The Domesticization of Income Support. the Case of the Italian Pre-Paid Electronic Social Card

Friday, 3 July 2015: 8:30 AM-10:00 AM
TW2.2.03 (Tower Two)
Valentina Moiso, CNR - National Research Council, Moncalieri (TO), Italy; University of Turin, Department of Cultures, Politics and Society, Turin, Italy
Sandro Busso, University of Turin, Turin, Italy
Antonella Meo, University of Turin, Turin, Italy
This paper analyzes the process of domesticization of a particular type of cash transfer: a form of income support providing a safety net for people in order to combat poverty and social exclusion, supplied through a financial device similar to a pre-paid credit card, called the New Social Card (NSC).  The card was introduced in 2013 as part of a pilot project limited to the 12 major Italian municipalities, and it aimed to establish a national income support policy in Italy by adopting an approach closer to that of the European Union. The NSC targets families living in conditions of absolute poverty with at least one underage child; it provides beneficiaries with 231 euro per month for a two-person household and up to 404 euro for households of four people or more.

The NSC is not a cash benefit like other minimum income schemes, but a pre-paid electronic card that works on the MasterCard circuit and allows recipients to make purchases in a limited number of affiliated stores. They can buy medications as well as a range of food products and pay their utility bills. Furthermore, as the new measure provides a mix of cash benefits and access to social and employment services, combining passive and active measures, some beneficiaries have to attend a financial literacy course organized by third sector associations operating at the local level. In brief, the NSC enacts a social inclusion measure with electronic cash transfers and financial literacy courses.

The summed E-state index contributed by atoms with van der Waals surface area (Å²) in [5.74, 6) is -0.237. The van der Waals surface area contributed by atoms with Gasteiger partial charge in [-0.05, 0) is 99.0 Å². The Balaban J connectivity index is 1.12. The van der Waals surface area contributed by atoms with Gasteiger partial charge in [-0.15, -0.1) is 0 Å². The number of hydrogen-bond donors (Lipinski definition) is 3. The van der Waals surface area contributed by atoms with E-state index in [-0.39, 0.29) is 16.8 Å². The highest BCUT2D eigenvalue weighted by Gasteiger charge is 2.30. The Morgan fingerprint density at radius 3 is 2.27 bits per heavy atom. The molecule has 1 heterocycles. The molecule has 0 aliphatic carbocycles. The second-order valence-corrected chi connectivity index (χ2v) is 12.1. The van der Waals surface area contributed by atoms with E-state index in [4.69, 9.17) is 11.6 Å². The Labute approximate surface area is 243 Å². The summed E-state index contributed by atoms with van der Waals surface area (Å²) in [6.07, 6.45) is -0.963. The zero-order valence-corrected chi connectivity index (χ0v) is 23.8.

The aim of this article is to investigate how the electronic cash transfer provided by NSC is used by the families involved in this policy experiment, also in relation to the educational programme. Our main focus is on the family level; in particular, we will examine the beneficiaries’ knowledge and ability to manage this particular type of virtual money, both technically and cognitively. The families have to activate the card through an on-line procedure, in order to use it in stores, and they must keep checking their residual credit. Moreover, they have to use this virtual money in a way that is coherent with the policy goals, otherwise the NSC fails to work properly: for instance, they cannot earmark (Zelizer 1994) the virtual money as savings, because it cannot be withdrawn and must be used up completely within a given time. How the NSC is entangled in and re-shapes the domestic practices in the household finances? What is the role of the technical and informational infrastructure in this process? In the financial literacy courses, the beneficiaries interact with the operators introduced as experts, and, in using the electronic transfer of money, they are indirectly driven to consume where and how is technically permitted by the social card. How these two dimensions are assembled and perceived by the households?

The analysis of individual cases helps reveal how different features, both social and economic, contribute to creating a way to manage the household budget besides the financial literacy. The awareness of social complexity is a crucial point in order to study how households with no financial assets manage their money, taking into account new factors, above all the existence of different ways to make calculations, think about the future, and plan expenses (Perrin Heredia 2009). In other words, different types of economic reasoning exist and they can come into conflict with a technical device like the NSC, in particular with respect to electronic money and mandatory financial courses.

The article is part of an ongoing research project on the implementation of the NSC measure in Turin. The material used for this paper was collected by taking part in seven financial literacy courses and by interviewing a number of participating families. Each financial literacy course – three to four meetings lasting 2-3 hours each – has 16 to 20 participants, for a total amount of about 110 people. The courses are organized so as to facilitate interaction and sharing of experiences and information among the participants about how they manage financial resources. This constitutes the basis for further in-depth conversations, in which the families speak about the NSC use and meaning, but also about their domestic financial practices, their financial history and eventually the experiences of indebtedness and over-indebtedness that contributed to create their current financial situation.